The void created by Labour's silence meant the media were left to their own devices relying on commentators from both sides. The CGT debate was dominating the media on a daily basis right up until the Christchurch attacks and Labour were absent from the debate.

The public expected Labour to present well-informed arguments forcefully on why a CGT was needed in New Zealand. Instead, all we got was repetition of the word "fairness" with vague assurances that only a select few wealthy elite would be paying it. These arguments were factually wrong and badly presented.

The anti-CGT media dominated the debate and Labour were left looking overwhelmed, ill-prepared and out of their depth.

National was also absent from much of the debate, leaving the door wide open for New Zealand First to take votes from both Labour and National.

  1. New Zealand First

Winston Peters has not once ever supported a CGT.

Did Labour think they could persuade him with perhaps the Prime Minister's personal popularity or some backroom deal?

It's not obvious why Labour ever thought they could get CGT past New Zealand First.

Why embark on the costly and public exercise of a full tax review from the TWG without getting some degree of confidence CGT would have the support of New Zealand First?

Obviously, this was a strategic error by the Labour leadership - not helped by the Greens saying if they couldn't get CGT into law, then none of them deserved their elected positions.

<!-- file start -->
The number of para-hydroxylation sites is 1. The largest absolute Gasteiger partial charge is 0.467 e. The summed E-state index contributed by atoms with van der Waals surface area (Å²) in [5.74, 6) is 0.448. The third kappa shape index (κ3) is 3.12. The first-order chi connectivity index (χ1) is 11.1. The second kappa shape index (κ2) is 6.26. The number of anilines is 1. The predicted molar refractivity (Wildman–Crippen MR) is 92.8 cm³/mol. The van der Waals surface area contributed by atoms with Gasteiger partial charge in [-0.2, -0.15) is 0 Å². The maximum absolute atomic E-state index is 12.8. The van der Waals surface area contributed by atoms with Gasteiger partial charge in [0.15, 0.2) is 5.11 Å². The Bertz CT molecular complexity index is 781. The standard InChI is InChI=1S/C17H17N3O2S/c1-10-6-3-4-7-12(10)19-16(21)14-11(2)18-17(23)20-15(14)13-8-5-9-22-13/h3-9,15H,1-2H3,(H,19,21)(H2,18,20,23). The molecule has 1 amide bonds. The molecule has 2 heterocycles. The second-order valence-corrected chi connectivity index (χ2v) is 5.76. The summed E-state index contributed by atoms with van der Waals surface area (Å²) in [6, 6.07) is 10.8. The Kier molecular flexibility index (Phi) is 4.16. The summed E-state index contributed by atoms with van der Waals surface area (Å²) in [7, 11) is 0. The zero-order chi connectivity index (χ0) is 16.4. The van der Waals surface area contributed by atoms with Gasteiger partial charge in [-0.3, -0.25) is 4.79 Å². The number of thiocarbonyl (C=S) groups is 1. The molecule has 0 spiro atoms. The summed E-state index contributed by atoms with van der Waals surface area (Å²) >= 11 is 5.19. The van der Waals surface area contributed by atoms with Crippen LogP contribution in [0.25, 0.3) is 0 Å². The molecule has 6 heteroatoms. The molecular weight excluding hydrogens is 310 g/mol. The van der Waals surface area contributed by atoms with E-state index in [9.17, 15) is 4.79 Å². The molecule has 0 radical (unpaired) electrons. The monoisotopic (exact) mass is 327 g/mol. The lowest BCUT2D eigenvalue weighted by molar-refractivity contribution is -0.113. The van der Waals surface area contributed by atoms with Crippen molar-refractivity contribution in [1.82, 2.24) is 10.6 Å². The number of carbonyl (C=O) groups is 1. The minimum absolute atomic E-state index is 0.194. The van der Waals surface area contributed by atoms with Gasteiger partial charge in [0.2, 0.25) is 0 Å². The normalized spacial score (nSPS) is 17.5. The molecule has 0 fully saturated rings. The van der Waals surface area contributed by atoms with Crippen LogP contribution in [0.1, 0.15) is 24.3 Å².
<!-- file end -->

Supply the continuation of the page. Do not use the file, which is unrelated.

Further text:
Labour's political leverage over New Zealand First on CGT was precisely zero.

The only chance of obtaining their support was winning over the public and more precisely Winston Peter's support base.

Winston was always going to make it difficult (if not impossible) to get a CGT into law but the errors Labour made along the way made his decision easy.

  1. Underestimating the public

Right up until the end, the Prime Minister was still saying that only a very small percentage of New Zealander's would be paying CGT. These assurances were without substance and not based on facts. They were in direct contrast to a range of real facts put forward by various experts and even data collected by Government agencies. 

There are 600,000 small and medium-size businesses, 200,000 lifestyle block owners, 250,000 Bach owners and 1.2 million kiwi savers in New Zealand. All of these people would've had to pay CGT if Labour introduced it. This is a large chunk of New Zealand society and the public were well aware of that.

For Labour to say that only a small percentage of "rich" people would be affected, was an insult to the intelligence of the public. This was, in essence, an attempt to deceive the public with wrong information but the public was too smart to fall for it.

Many hard-working ordinary New Zealanders who do not consider themselves rich would've had to pay CGT. Labour's continued effort to hide this fact was the final nail in the CGT coffin. The public felt deceived by Labour and Winston Peters knew it. It remains to be seen if Labour will campaign on CGT in 2020 now that they've lost the debate so badly. But the result will almost certainly be the same if they do – a lot of votes moving to National and New Zealand First.

- Troy Bowker is the executive chairman Caniwi Capital, a privately owned investment firm.